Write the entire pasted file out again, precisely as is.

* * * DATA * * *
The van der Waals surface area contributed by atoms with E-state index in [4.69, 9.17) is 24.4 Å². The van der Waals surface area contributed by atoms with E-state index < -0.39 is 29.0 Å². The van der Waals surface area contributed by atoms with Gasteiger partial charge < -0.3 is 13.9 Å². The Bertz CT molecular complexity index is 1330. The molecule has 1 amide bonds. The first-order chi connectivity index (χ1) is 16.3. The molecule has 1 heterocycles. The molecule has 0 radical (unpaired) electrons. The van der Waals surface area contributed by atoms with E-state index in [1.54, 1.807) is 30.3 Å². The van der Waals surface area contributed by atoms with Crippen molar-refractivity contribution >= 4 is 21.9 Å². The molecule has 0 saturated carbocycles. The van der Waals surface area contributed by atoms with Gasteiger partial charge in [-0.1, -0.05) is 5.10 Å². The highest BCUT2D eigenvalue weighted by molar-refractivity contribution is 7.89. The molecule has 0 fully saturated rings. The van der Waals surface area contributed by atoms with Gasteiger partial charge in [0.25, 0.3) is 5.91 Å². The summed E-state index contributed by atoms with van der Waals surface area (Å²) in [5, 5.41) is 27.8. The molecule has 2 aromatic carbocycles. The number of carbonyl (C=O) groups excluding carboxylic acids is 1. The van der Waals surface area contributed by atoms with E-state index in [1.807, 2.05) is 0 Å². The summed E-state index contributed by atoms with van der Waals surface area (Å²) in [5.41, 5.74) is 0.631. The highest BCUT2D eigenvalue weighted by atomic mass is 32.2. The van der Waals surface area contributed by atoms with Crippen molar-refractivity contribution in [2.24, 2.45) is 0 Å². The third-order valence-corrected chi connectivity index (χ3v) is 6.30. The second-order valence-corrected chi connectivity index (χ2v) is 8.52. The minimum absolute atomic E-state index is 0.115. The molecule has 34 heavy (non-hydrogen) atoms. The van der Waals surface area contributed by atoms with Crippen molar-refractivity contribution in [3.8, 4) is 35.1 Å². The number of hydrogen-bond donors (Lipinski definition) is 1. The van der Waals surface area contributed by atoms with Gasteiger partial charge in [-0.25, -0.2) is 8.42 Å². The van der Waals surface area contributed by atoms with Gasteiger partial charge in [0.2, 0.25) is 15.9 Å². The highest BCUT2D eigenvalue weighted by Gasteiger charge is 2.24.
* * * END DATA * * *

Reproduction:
The van der Waals surface area contributed by atoms with E-state index in [4.69, 9.17) is 24.4 Å². The van der Waals surface area contributed by atoms with E-state index < -0.39 is 29.0 Å². The van der Waals surface area contributed by atoms with Gasteiger partial charge < -0.3 is 13.9 Å². The Bertz CT molecular complexity index is 1330. The molecule has 1 amide bonds. The first-order chi connectivity index (χ1) is 16.3. The molecule has 1 heterocycles. The molecule has 0 radical (unpaired) electrons. The van der Waals surface area contributed by atoms with E-state index in [1.54, 1.807) is 30.3 Å². The van der Waals surface area contributed by atoms with Crippen molar-refractivity contribution >= 4 is 21.9 Å². The molecule has 0 saturated carbocycles. The van der Waals surface area contributed by atoms with Gasteiger partial charge in [-0.1, -0.05) is 5.10 Å². The highest BCUT2D eigenvalue weighted by molar-refractivity contribution is 7.89. The molecule has 0 fully saturated rings. The van der Waals surface area contributed by atoms with Gasteiger partial charge in [0.25, 0.3) is 5.91 Å². The summed E-state index contributed by atoms with van der Waals surface area (Å²) in [5, 5.41) is 27.8. The molecule has 2 aromatic carbocycles. The number of carbonyl (C=O) groups excluding carboxylic acids is 1. The van der Waals surface area contributed by atoms with E-state index in [1.807, 2.05) is 0 Å². The summed E-state index contributed by atoms with van der Waals surface area (Å²) in [5.41, 5.74) is 0.631. The highest BCUT2D eigenvalue weighted by atomic mass is 32.2. The van der Waals surface area contributed by atoms with Crippen molar-refractivity contribution in [2.24, 2.45) is 0 Å². The third-order valence-corrected chi connectivity index (χ3v) is 6.30. The second-order valence-corrected chi connectivity index (χ2v) is 8.52. The minimum absolute atomic E-state index is 0.115. The molecule has 34 heavy (non-hydrogen) atoms. The van der Waals surface area contributed by atoms with Crippen molar-refractivity contribution in [3.8, 4) is 35.1 Å². The number of hydrogen-bond donors (Lipinski definition) is 1. The van der Waals surface area contributed by atoms with Gasteiger partial charge in [-0.25, -0.2) is 8.42 Å². The van der Waals surface area contributed by atoms with Gasteiger partial charge in [0.2, 0.25) is 15.9 Å². The highest BCUT2D eigenvalue weighted by Gasteiger charge is 2.24.